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Philip Alston is John Norton Pomeroy Professor of Law and Director of the Center for Human Rights and Global Justice at New York University School of Law.
Ryan Goodman is Anne and Joel Ehrenkranz Professor of Law at New York University School of Law.
Table of Contents
PART A. INTRODUCTORY NOTIONS AND BACKGROUND TO INTERNATIONAL HUMAN RIGHTS REGIME
1. Human Rights Concepts and Discourse
2. The Human Rights Regime: Background and Birth
PART B. NORMATIVE FOUNDATION OF INTERNATIONAL HUMAN RIGHTS
3. Civil and Political Rights
4. Economic and Social Rights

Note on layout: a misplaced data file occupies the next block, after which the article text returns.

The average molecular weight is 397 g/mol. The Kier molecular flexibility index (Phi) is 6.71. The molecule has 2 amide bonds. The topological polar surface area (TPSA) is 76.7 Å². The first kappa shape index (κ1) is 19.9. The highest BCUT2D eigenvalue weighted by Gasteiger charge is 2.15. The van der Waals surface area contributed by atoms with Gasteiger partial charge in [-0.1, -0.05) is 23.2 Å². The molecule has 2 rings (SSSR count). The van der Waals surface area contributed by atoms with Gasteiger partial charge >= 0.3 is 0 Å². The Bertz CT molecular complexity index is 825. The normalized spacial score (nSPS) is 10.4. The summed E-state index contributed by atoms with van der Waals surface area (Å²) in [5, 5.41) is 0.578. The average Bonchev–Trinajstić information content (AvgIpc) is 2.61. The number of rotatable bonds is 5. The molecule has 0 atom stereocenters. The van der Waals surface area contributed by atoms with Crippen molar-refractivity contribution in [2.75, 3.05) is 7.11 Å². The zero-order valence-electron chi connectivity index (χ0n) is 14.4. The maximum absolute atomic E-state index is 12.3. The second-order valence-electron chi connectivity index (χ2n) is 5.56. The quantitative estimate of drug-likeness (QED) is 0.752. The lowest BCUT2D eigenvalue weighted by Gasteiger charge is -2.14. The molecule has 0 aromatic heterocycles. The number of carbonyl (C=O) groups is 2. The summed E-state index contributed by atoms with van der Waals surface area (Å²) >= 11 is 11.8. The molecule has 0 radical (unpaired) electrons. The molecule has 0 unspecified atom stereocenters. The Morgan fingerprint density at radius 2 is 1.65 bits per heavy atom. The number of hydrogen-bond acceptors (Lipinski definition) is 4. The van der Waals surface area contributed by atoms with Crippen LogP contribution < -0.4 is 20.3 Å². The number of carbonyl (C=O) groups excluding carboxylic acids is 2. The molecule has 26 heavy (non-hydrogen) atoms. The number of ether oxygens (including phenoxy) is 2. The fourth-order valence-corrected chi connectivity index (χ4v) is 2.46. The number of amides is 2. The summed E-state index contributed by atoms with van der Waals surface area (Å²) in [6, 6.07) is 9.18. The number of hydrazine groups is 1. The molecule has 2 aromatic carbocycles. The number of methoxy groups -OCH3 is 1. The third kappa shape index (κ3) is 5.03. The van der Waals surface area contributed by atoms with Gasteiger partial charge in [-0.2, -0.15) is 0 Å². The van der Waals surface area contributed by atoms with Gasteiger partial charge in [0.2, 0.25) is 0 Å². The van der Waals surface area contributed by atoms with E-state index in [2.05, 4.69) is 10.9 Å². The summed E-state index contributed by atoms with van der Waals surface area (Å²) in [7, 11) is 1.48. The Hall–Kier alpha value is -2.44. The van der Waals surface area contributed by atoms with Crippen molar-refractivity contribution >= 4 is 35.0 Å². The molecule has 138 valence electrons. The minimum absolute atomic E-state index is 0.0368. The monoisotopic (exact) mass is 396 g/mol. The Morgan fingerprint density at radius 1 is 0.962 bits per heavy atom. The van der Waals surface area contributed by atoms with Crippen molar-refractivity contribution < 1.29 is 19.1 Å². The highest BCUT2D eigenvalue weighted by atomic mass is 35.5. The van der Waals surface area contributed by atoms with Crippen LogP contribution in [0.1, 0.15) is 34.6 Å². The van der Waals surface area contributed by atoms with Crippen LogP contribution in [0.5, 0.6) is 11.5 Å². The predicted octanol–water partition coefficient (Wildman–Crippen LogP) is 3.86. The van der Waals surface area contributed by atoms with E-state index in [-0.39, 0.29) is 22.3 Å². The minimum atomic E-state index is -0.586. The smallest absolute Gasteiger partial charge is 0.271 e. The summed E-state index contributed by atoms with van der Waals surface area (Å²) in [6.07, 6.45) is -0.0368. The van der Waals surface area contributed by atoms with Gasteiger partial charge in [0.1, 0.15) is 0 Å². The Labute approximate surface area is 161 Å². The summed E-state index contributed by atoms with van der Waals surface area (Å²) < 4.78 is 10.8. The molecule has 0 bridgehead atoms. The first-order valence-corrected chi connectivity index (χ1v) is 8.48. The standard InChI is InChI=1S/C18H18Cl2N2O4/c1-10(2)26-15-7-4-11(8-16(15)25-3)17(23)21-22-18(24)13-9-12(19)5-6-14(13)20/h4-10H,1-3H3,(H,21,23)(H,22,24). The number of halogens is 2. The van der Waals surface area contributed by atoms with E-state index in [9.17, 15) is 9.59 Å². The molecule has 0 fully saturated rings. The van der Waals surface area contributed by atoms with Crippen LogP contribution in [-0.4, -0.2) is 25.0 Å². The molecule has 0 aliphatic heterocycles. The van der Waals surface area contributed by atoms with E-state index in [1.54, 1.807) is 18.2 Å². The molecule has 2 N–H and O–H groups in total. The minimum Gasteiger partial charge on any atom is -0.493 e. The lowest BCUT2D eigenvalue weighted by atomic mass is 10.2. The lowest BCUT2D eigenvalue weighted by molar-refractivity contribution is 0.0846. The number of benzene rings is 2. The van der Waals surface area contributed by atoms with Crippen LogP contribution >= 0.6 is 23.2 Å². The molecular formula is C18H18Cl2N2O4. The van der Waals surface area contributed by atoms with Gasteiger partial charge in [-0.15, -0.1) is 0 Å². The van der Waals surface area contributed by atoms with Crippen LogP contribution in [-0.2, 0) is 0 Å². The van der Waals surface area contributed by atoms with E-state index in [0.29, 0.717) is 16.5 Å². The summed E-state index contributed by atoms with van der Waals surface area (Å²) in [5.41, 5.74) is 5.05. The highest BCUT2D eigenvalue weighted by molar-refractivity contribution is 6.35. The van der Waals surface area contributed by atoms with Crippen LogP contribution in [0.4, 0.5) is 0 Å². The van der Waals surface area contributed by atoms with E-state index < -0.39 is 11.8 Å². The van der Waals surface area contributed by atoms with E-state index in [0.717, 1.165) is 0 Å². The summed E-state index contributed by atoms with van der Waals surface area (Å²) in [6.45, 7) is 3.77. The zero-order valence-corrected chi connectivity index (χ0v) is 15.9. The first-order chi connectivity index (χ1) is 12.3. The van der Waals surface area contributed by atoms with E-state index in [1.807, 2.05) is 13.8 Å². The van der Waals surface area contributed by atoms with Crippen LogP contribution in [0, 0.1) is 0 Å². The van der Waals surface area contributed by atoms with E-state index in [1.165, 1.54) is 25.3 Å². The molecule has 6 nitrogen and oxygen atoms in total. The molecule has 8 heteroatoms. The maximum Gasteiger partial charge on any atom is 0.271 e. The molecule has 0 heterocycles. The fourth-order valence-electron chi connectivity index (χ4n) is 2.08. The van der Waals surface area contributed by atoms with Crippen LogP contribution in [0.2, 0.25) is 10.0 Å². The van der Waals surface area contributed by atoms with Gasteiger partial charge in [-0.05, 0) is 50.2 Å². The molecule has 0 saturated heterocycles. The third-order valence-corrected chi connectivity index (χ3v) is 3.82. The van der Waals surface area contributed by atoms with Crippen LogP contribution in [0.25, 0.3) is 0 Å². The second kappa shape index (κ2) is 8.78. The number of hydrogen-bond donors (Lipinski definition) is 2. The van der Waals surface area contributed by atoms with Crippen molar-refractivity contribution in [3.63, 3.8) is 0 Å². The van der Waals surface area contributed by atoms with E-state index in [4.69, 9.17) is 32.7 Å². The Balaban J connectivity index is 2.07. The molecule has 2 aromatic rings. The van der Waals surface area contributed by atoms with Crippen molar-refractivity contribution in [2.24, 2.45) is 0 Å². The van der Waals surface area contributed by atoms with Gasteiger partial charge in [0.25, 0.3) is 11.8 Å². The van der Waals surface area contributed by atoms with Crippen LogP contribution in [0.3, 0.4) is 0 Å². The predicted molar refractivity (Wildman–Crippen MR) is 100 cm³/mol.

5. National Security, Terrorism and the Law of Armed Conflict
PART C. RIGHTS, DUTIES AND DILEMMAS OF UNIVERSALISM
6. Rights or Duties as Primary Organizing Concepts
7. Conflict in Culture, Tradition and Practices: Challenges to Universalism
PART D. INTERNATIONAL HUMAN RIGHTS ORGANIZATIONS
8. The United Nations Human Rights System
9. Treaty Bodies: The ICCPR Human Rights Committee
11. Regional Arrangements
PART E. STATES AS PROTECTORS AND ENFORCERS OF HUMAN RIGHTS
12. Vertical Interpenetration: International Human Rights Law within States' Legal and Political Orders
13. Horizontal Interpenetration: Transnational Influence and Enforcement of Human Rights
14. Institutional Design and Compliance
PART F. CURRENT TOPICS
15. Massive Human Rights Tragedies: Prosecutions and Truth Commissions
16. Non-state Actors and Human Rights
17. Human Rights, Development and Climate Change